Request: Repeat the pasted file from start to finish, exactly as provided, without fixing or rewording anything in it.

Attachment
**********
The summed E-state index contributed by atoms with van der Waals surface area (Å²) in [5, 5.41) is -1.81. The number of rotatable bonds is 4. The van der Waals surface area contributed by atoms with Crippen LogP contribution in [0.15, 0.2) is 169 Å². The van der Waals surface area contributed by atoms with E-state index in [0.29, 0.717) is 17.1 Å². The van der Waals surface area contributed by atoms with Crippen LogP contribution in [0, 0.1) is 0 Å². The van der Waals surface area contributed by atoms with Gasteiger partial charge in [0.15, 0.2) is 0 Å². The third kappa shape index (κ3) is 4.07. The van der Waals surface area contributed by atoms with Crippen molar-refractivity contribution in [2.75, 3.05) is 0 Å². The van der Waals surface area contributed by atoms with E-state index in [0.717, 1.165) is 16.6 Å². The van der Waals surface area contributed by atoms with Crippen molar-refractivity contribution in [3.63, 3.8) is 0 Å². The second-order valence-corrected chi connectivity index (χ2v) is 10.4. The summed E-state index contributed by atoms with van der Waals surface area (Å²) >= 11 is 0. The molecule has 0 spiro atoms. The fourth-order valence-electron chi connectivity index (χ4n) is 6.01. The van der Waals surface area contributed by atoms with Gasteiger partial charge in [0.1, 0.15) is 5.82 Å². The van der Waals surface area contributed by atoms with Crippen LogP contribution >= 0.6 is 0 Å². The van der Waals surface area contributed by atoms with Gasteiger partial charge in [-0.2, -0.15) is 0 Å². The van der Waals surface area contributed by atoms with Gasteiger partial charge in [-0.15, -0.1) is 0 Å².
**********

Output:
The summed E-state index contributed by atoms with van der Waals surface area (Å²) in [5, 5.41) is -1.81. The number of rotatable bonds is 4. The van der Waals surface area contributed by atoms with Crippen LogP contribution in [0.15, 0.2) is 169 Å². The van der Waals surface area contributed by atoms with E-state index in [0.29, 0.717) is 17.1 Å². The van der Waals surface area contributed by atoms with Crippen LogP contribution in [0, 0.1) is 0 Å². The van der Waals surface area contributed by atoms with Gasteiger partial charge in [0.15, 0.2) is 0 Å². The third kappa shape index (κ3) is 4.07. The van der Waals surface area contributed by atoms with Crippen molar-refractivity contribution in [2.75, 3.05) is 0 Å². The van der Waals surface area contributed by atoms with E-state index in [0.717, 1.165) is 16.6 Å². The van der Waals surface area contributed by atoms with Crippen molar-refractivity contribution in [3.63, 3.8) is 0 Å². The second-order valence-corrected chi connectivity index (χ2v) is 10.4. The summed E-state index contributed by atoms with van der Waals surface area (Å²) >= 11 is 0. The molecule has 0 spiro atoms. The fourth-order valence-electron chi connectivity index (χ4n) is 6.01. The van der Waals surface area contributed by atoms with Gasteiger partial charge in [0.1, 0.15) is 5.82 Å². The van der Waals surface area contributed by atoms with Crippen LogP contribution >= 0.6 is 0 Å². The van der Waals surface area contributed by atoms with Gasteiger partial charge in [-0.2, -0.15) is 0 Å². The van der Waals surface area contributed by atoms with Gasteiger partial charge in [-0.15, -0.1) is 0 Å².